As grounds for a bailout, neither argument is especially convincing. A key reason that American auto companies have lagged behind their foreign counterparts is that their “workers” – in particular the United Auto Workers union – have made them less competitive. Under its current contract, the UAW collects generous but ultimately unsustainable health and retirement benefits on top of regular wages. A government bailout would cover some of these costs, but it would do nothing to revive the companies’ long-term health and much to diminish it. Sooner or later, layoffs would have to come. Conversely, non-unionized foreign companies like Toyota have been able to pay their employees more than Detroit’s automakers, even as they continue to grow.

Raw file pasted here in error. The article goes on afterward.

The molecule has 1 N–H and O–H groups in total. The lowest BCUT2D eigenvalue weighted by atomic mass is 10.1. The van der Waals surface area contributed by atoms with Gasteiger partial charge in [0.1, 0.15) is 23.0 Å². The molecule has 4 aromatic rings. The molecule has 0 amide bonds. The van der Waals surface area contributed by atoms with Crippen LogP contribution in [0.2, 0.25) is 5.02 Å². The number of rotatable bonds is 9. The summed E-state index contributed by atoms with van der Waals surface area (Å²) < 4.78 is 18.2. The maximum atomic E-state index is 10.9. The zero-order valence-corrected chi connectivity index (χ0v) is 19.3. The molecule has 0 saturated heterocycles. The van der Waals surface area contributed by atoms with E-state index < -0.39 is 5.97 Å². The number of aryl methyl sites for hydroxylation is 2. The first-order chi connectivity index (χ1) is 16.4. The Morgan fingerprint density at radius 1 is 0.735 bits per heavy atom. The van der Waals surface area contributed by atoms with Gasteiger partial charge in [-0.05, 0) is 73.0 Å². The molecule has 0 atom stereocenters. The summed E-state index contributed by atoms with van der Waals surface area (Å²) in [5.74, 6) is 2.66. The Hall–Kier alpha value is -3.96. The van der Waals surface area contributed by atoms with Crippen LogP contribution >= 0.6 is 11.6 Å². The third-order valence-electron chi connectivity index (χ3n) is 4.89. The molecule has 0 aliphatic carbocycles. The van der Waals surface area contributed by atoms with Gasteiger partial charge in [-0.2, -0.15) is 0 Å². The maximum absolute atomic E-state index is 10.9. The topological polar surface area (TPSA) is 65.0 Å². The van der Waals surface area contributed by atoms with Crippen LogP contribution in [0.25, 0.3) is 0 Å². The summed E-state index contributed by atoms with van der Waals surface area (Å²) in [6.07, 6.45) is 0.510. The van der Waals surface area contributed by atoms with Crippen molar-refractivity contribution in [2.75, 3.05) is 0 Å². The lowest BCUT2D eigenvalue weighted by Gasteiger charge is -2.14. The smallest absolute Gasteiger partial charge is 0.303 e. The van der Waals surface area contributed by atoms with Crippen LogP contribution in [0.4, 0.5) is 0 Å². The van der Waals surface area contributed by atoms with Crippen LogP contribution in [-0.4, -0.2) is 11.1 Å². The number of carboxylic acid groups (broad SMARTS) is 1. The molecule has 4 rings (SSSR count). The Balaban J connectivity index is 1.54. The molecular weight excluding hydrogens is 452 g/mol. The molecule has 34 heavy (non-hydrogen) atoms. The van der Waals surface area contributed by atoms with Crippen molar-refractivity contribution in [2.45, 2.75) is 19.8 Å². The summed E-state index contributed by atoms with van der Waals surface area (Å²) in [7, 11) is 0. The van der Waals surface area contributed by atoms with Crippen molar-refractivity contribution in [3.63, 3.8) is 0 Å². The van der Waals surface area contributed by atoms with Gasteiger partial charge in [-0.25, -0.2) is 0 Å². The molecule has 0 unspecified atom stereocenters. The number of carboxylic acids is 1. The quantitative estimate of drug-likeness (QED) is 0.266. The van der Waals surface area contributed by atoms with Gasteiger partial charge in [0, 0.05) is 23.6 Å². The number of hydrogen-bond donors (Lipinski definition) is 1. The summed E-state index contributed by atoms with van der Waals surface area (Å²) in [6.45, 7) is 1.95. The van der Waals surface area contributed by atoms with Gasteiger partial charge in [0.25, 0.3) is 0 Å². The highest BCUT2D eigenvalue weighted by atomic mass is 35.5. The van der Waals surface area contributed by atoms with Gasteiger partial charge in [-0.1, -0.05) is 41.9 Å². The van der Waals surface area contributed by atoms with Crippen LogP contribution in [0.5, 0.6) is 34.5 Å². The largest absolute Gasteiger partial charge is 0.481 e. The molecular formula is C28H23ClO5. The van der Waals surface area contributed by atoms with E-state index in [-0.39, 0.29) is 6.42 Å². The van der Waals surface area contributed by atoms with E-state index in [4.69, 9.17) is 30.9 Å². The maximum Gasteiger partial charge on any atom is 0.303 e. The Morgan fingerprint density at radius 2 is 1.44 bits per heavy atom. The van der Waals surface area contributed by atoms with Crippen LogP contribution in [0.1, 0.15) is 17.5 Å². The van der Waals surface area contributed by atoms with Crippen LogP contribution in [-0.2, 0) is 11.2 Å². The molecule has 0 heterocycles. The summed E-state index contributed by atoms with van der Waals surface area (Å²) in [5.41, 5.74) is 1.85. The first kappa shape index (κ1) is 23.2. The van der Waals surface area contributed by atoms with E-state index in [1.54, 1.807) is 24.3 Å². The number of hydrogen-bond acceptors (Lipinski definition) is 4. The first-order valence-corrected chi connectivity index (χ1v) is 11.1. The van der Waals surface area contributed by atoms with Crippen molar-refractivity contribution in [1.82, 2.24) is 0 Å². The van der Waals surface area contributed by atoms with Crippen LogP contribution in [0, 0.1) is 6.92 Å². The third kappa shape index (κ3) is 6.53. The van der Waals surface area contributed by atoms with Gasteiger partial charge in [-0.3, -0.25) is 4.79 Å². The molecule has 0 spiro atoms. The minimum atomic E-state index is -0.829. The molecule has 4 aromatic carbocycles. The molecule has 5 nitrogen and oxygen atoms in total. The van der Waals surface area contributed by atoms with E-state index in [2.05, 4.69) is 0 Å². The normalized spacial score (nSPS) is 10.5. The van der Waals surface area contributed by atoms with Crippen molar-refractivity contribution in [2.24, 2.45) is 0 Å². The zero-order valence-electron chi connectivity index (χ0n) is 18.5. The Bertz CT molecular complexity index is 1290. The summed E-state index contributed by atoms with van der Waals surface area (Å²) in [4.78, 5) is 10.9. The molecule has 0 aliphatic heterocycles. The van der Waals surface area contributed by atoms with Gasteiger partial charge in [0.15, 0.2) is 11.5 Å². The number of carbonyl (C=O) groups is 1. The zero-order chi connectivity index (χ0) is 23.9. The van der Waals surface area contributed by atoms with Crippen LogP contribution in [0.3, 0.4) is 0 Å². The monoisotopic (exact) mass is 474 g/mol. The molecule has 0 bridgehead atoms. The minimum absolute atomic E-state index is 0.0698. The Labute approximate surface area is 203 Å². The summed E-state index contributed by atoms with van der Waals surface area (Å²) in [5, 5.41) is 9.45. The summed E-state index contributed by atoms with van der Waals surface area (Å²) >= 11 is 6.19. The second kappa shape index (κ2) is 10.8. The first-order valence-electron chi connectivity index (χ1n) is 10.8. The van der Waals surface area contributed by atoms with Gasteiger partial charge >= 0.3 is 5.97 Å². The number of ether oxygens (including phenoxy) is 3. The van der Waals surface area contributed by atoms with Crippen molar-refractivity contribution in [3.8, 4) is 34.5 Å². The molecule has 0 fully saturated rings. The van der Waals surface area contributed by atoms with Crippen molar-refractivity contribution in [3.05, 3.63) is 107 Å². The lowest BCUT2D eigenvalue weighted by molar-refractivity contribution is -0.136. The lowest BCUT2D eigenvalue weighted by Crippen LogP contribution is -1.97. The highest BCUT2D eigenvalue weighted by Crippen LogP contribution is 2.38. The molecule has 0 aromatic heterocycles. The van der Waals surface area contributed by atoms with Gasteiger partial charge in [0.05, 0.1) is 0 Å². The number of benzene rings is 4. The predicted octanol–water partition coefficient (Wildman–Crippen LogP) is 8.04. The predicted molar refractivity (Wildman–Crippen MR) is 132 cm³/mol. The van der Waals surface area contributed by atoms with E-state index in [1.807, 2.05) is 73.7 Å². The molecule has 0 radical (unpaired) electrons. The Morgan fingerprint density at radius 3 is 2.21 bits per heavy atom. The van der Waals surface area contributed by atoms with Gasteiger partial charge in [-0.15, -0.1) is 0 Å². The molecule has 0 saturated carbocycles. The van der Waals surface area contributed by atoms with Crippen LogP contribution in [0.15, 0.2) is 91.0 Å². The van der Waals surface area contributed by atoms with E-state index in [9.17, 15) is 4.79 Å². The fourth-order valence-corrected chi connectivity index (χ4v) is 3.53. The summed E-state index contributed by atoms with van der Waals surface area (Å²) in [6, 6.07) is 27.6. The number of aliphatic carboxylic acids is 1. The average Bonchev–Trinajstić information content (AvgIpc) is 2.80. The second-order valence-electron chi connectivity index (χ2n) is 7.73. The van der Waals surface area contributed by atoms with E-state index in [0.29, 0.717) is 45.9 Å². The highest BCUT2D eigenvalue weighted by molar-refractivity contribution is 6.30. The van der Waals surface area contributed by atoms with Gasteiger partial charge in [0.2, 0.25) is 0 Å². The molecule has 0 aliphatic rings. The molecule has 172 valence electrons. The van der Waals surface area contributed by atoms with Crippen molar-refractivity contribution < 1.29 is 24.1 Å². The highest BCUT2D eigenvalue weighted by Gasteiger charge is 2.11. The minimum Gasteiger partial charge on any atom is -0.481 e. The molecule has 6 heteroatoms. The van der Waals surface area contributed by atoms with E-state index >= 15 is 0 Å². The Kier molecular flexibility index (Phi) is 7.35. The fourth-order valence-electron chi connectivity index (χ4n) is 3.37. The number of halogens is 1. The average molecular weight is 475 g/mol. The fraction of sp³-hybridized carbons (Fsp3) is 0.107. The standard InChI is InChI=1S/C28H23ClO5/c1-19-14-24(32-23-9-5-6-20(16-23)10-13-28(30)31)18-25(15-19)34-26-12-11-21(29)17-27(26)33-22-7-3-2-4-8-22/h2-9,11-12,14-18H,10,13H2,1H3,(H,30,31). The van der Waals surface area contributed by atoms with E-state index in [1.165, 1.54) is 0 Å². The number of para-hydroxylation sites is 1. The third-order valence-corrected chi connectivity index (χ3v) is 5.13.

Rumors of the death of the American automotive industry, meanwhile, are greatly exaggerated. Japanese manufacturers like Honda and Toyota employ over 113, 000 workers in the United States and boast manufacturing plants in states like Alabama, Indiana, Tennessee, Texas and Kentucky. Unlike Detroit’s Big Three, they also are creating jobs. A 2005 study by the Center for Automotive Research found that Toyota alone had created some 400,000 jobs in the United States, when factoring in dealers and local parts suppliers. Detroit’s Big Three auto companies still employ 350,000, but that number decreases annually. Ultimately, a federal bailout would not jumpstart the American automotive industry. It would merely send the message that the U.S. government values failing American companies above their successful, foreign-owned rivals. If the early reaction is any guide, most taxpayers won’t approve that kind of deal. But even those inclined to applaud such dubious favoritism are apt to wonder: With Big Three car sales in a years-long tailspin, how exactly will the government recoup their $50 billion investment?